Wood Species Guide

Bloodwood

Bloodwood

Scientific Name: Brosimum rubescens

Other Names and Species: Cardinal wood, Conduru, Muirapiranga, Satine rubane, Satine rouge, Satinjout

Origin: South America (Brazil, French Guiana, Suriname)

Appearance: The heartwood of this species varies from a grayish red to a deep, rich crimson. The texture of bloodwood is exceedingly fine and smooth, almost silky, and the grain can range from straight to variable. This wood is quite lustrous and may have variegated red and yellow stripes. Untreated, bloodwood ages to a deep brown color, unless lacquer is applied to extend aging in order to help preserve the distinctive red color of the wood.

Properties: Bloodwood is durable and has high crushing and bending strength. While it possesses characteristics of medium stiffness and resistence to shock, it does tend to splinter. This wood is very resistant to decay and insects; these resistant properties may contribute to a possible allergic response to the dust.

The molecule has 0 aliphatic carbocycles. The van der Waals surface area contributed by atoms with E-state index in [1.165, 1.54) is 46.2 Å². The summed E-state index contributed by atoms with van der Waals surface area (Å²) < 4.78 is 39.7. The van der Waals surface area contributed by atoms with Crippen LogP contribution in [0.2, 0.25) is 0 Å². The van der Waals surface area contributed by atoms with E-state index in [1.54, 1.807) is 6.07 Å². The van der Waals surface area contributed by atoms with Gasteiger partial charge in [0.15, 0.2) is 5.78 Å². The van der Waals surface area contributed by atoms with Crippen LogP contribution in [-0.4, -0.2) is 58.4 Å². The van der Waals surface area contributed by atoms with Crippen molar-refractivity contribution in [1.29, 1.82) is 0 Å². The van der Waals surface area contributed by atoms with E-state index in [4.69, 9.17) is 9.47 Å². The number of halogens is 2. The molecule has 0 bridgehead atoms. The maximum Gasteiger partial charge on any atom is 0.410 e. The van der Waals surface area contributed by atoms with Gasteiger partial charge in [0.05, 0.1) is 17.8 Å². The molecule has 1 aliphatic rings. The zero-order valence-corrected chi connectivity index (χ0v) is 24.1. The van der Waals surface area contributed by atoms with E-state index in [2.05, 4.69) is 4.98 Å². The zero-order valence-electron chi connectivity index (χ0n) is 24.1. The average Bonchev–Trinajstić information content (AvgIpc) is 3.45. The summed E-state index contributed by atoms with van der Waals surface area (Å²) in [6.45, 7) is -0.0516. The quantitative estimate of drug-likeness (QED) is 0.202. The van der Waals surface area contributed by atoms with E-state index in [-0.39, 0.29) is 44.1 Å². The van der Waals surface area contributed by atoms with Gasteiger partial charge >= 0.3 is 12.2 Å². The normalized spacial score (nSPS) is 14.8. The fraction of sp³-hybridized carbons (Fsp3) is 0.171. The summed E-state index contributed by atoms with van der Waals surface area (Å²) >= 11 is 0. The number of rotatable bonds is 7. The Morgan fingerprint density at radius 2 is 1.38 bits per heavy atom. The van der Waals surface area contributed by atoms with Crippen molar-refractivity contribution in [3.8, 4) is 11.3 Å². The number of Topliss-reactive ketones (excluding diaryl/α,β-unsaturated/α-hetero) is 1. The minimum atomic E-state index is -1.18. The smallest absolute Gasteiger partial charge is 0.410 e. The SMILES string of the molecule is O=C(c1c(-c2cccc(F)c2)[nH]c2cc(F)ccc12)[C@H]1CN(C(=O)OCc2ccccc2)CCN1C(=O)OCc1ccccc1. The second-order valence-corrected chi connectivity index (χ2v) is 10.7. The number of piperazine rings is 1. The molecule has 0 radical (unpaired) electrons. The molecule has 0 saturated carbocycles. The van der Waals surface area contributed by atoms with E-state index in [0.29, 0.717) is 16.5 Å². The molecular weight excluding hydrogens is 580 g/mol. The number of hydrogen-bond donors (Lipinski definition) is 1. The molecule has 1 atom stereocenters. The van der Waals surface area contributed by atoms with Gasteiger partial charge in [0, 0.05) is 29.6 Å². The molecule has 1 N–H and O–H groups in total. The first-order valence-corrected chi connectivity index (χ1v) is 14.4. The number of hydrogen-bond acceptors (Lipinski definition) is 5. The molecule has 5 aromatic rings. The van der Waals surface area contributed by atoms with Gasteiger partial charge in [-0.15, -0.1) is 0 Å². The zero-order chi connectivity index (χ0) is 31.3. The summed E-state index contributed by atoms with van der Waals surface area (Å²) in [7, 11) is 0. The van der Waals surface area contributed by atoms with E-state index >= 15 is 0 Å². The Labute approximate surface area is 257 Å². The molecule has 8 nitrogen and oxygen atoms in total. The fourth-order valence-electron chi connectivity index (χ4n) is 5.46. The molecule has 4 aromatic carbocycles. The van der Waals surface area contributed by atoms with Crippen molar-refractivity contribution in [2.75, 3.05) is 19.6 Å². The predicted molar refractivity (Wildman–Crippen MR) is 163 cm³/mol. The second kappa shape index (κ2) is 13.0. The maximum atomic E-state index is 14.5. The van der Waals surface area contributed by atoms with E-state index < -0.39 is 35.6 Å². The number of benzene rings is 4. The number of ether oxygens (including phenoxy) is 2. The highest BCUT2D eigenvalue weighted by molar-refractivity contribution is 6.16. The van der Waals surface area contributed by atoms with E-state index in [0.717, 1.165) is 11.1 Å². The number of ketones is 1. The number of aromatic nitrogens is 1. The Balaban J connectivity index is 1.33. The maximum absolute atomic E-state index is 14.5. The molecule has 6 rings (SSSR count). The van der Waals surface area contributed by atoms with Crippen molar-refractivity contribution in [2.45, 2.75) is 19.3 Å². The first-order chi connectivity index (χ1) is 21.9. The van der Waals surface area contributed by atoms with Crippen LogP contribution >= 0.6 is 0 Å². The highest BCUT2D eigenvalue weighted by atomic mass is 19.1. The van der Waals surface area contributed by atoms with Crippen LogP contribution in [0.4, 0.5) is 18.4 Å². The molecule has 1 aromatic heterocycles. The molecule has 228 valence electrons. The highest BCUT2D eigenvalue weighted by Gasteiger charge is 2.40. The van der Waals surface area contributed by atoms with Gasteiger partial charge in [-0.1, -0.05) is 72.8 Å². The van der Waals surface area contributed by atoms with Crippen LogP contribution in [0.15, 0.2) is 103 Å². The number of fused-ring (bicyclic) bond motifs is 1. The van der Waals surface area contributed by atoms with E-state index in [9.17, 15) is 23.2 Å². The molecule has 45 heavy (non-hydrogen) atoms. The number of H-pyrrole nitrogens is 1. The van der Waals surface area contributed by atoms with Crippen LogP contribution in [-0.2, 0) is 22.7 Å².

Workability: Despite being hard and tough, bloodwood works easily with both hand and power tools. If you are nailing the wood, it may require pre-drilled holds to prevent splitting. It holds screws well, and it glues, stains, and polishes to a very attractive finish. To avoid a possible allergic reaction to the material, wear a dusk mask and long-sleeve shirt when working with bloodwood.

Principal Uses: Bloodwood is widely used in wood flooring, cabinetry, furniture, decorative inlays and veneers, and marquetry work.